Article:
death cafe

Tea and puppets

4 February 2016

Karin JashaparaKarin Jashapara (pictured) is the founder of the Play of Light theatre company, which uses shadow puppets to prompt discussions about dying and death.

Puppets, tea and mortality

8 May 2015

Karin and one of her puppetsKarin Jashapara (pictured) is the founder of the Play of Light theatre company, which uses shadow puppets to prompt dialogue about dying and death. Ahead of two performances of her play 'Death in a Nut' during Dying Matters Awareness Week (18-24 May 2015), Karin talks about her latest venture: a vintage tea party after the show to encourage conversations about death.

Hosting a Dying Matters event (32 things to consider)

During Dying Matters Awareness Week 2015, MyWishes (formerly DeadSocial) ran a pop-up shop for the second consecutive year in Camden, London. MyWishes Chief Executive and founder James Norris tells the story of why, what, where and how it came to be. He concludes with 32 things to think about when running your own Dying Matters event. 

Tea and mortality; the rise of Death Cafés

12 February 2013

They may not be giving Costa Coffee a run for its money just yet, but Death Cafés are a rapidly growing trend worldwide.Sophie Marsden

Bournemouth University Journalism student Sophie Marsden, left, who is currently working on a multi-media project exploring society's changing attitude towards death, shares her experience of attending and filming a Death Café in London - the first time one has been filmed.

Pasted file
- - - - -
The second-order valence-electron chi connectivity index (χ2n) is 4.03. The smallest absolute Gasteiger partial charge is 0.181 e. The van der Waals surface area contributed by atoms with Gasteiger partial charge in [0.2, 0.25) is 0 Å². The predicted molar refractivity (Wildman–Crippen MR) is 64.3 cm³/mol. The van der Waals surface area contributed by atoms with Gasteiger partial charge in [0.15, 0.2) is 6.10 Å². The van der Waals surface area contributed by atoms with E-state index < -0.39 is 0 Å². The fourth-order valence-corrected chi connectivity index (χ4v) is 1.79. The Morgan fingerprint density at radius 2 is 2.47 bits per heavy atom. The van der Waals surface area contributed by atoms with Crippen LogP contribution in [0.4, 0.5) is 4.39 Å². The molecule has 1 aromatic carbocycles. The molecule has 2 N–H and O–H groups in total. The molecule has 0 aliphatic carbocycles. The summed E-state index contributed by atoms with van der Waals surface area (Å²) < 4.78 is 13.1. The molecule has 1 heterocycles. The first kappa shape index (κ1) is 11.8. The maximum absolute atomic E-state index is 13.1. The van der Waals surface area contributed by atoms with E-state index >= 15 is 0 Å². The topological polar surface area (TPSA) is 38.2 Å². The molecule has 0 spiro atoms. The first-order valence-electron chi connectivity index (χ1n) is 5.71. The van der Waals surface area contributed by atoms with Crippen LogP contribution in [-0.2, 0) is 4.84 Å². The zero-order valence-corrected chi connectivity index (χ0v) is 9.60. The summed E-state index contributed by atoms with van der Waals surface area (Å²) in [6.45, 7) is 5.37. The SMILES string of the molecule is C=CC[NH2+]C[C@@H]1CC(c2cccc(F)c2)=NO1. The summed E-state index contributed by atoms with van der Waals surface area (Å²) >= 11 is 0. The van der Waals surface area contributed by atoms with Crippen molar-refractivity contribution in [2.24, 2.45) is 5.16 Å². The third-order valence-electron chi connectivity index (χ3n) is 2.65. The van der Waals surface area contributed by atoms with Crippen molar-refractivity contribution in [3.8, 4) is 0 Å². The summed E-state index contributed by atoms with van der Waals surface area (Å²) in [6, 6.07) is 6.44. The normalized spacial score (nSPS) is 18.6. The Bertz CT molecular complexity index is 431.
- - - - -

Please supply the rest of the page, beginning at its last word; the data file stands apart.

Real Death Cafe to launch in London

20 October 2015

Jon Underwood is the founder of Death Cafe, a fast-growing movement which sees people gathering to eat, drink and discuss death. Influenced by the work of Swiss sociologist Bernard Crettaz, the goal of Death Cafe is to create a safe environment where people feel comfortable talking about the one common fate awaiting us all.  What started in Jon’s basement has swiftly grown into an international phenomenon, with numerous events worldwide.

Death Cafes take to the water

6 March 2015

Mystic Moon

Author and psychotherapist Sue Brayne, pictured below, is bringing her expertise to the UK’s waterway network via series of pop-up Death Cafes. She tells Dying Matters why a narrowboat makes the perfect venue for contemplating your mortality. 

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